Andrew Cuomo Finding His Voice as a Liberal Lion

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    NEWSLETTERS

    AP
    Gov. Andrew Cuomo delivers his third State of the State address at the Empire State Plaza Convention Center on Wednesday, Jan. 9, 2013, in Albany, N.Y. (AP Photo/Mike Groll)

    As I watched Gov. Andrew Cuomo delivering his state of the state address on Wednesday, I recalled another Cuomo delivering another speech 29 years ago.

    I remember how Andrew Cuomo’s father, former Gov. Mario Cuomo, a skillful orator, brought the house down at the 1984 Democratic National Convention with a speech about the need for love, compassion and family values. He was hailed by pundits as a likely candidate for President of the United States at some future time.

    But it didn’t happen. Mario Cuomo ultimately decided not to run for president. He was a man of deep convictions, a passionate man who embodied the New Deal philosophy that defined Democratic policies for much of the 20th Century. But, as political analysts finally concluded, Mario Cuomo, simply did not have the “fire in the belly” to make a run for president.

    Gov. Andrew Cuomo has delivered his third state of the state message. He doesn’t have the sonorous voice of his father. But, as he laid down an agenda for change and progress, there was a trace of that old-time Democratic religion in his voice. After a rather restrained two years in office, the young governor came off as a young Democratic lion, affirming the old liberal values of his party.

    I talked about it with a longtime Democratic analyst, Hank Sheinkopf. When the younger Cuomo first ran for governor in the Democratic primary of 2002, he brashly asserted that  former Gov. George Pataki, a Republican, had only “held {Mayor} Giuliani’s coat” in the days after Sept. 11. It was a remark that hurt Cuomo with the voters -- and he soon dropped out of the race.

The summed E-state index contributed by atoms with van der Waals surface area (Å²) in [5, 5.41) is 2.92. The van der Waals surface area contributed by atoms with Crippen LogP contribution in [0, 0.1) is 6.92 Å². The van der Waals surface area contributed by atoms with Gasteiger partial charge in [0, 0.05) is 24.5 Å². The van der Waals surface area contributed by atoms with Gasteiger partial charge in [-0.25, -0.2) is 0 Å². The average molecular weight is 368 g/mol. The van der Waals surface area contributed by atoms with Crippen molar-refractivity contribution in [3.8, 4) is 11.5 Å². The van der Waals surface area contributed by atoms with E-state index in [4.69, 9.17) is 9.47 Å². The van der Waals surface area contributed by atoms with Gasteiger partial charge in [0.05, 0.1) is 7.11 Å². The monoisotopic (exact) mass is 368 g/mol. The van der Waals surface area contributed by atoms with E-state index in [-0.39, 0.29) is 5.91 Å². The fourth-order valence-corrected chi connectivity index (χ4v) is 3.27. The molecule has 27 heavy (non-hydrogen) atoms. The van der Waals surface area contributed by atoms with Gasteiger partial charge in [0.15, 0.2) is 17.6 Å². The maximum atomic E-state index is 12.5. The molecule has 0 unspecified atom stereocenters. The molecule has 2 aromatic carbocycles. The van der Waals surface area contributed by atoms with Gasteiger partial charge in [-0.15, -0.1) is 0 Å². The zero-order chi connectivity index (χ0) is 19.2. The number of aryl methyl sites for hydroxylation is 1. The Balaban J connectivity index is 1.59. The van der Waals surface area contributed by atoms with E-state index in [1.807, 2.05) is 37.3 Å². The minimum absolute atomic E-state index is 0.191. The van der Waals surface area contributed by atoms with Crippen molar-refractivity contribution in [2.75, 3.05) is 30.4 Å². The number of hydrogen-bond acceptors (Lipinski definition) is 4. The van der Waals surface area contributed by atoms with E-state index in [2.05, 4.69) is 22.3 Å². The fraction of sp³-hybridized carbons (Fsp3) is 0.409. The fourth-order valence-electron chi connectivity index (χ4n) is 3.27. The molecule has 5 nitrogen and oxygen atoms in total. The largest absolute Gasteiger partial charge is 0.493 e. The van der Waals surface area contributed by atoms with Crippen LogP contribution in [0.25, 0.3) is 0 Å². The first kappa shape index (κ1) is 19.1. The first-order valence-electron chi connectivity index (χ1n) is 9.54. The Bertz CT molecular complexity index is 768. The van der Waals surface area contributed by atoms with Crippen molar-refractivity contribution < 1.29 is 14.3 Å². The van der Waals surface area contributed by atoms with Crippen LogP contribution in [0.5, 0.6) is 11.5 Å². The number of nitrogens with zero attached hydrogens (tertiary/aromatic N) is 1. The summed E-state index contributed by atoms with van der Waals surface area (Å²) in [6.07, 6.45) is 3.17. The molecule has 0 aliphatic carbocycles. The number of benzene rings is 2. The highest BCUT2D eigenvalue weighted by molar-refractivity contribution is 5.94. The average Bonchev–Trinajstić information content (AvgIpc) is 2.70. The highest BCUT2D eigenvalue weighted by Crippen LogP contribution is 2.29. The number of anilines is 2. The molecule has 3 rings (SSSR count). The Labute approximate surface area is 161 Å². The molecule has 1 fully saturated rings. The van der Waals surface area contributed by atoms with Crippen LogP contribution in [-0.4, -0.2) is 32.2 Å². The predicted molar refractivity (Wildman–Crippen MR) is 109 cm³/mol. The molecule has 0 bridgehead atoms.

Sheinkopf said it was a low point in Andrew Cuomo’s political career. But, after two years in office, “Cuomo now looks like the Governor, not a petulant child.”

    Sheinkopf, fierce political opponent of young Cuomo, told me that “Andrew has proved himself in his first two years, taking on the unions, stabilizing the state’s financial situation. He has shown that he can get things done.”

    It seems clear that Andrew Cuomo understands the feelings of New Yorkers. He won election two years ago, gaining more than 60 percent of the vote. His approval rating now stands above 70 percent.

    Will he become a latter day incarnation of a young Democratic lion? Will he seek the presidential nomination in 2016?

    Andrew Cuomo, has demonstrated a careful, measured approach to governing and a cautious approach to politics. He has managed to forge bipartisan consensus in Albany. In the next two years, he will, if the past is any indication, concentrate on getting re-elected. A presidential run will not be on the immediate agenda. Andrew is a pragmatic guy -- first things first.

    As he concluded his state of the union address, Andrew’s voice rose in volume. He was almost strident as he declared war on the gun lobby, imploring America to “stop the madness!” and pass strict gun control laws. ”In one word, it’s just enough. It has been enough.”

    It seemed to be all there -- the passion of a Democratic liberal and the need to mobilize progressive Americans against the scourge of guns. How this issue plays out in the years ahead may determine the political future of Andrew Cuomo.